DHA and Pregnancy StudyResearchers and doctors have been looking into the possible protective nature of DHA and other omega 3 fatty acids when taken late in pregnancy. There have, to date, been no studies focusing solely on the long-term effects of DHA, in particular. Recently, a study was completed by researchers out of Adelaide University in Australia. According to the study, there are NO long-term protective qualities to DHA – specially, taking DHA in the latter months of pregnancy does not decrease the risk of preeclampsia or gestational diabetes, two of the more dangerous pregnancy complications.

Fish oil is known to have a positive impact on fetal brain and visual development. As more and more studies publish, pregnant women have a long list of reasons to supplement with DHA during pregnancy, even if that means skipping the fish to reduce mercury exposure and taking a DHA supplement. But, that list does not include protection from pregnancy-related complications. Data was pulled from the DOMInO (DHA to Optimize Mother Infant Outcome) Trial.

More than 2,000 women were included in the DOMInO Trial. During the trial, women were no more than 21 weeks pregnant when they started the taking 800 mg of DHA supplement. Half the study participants were given a placebo. The supplements were taken for the duration of pregnancy.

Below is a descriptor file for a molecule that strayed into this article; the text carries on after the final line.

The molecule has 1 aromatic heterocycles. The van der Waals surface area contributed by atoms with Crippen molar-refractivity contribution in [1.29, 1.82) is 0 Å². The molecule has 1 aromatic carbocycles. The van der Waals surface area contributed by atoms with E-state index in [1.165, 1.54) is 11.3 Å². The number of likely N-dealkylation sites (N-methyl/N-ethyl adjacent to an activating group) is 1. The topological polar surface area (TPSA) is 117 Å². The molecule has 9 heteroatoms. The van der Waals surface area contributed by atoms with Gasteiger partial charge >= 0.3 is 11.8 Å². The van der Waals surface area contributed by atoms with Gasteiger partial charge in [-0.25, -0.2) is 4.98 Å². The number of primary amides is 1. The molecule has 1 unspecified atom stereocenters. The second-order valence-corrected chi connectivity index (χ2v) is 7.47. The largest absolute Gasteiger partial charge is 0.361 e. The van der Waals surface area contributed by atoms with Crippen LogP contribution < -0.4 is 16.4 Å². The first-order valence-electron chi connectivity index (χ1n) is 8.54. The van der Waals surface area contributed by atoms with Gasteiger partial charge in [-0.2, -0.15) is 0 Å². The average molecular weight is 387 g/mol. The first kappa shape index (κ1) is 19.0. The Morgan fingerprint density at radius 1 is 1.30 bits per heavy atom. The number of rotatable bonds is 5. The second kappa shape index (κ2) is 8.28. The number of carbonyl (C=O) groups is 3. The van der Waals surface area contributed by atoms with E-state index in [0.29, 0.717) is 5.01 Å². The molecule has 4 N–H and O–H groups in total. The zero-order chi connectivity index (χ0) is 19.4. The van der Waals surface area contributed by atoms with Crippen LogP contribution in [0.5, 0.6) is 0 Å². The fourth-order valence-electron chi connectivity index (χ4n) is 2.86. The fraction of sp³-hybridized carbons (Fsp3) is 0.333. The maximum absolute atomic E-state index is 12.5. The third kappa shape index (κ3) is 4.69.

The results of the study were a bit confusing. Cases of preeclampsia and gestational diabetes were higher in the DHA group compared to the placebo group – by about 3-percent. In addition, there were more perinatal deaths and neonatal convulsions in the DHA group. Researchers claimed further research would be needed to determine if DHA protected against these conditions, but the study results show increased danger not protection.

Currently the recommendation for DHA supplement is to take 200 mg per day, though studies have tested more than 2,000 mg per day. This is the first study we have come in contact with that shows any negative impact of taking DHA.

Source: Shao J Zhou, Lisa Yelland, Andy J McPhee, Julie Quinlivan, Robert A Gibson, Maria Makrides. American Journal of Clinical Nutrition. June 2012.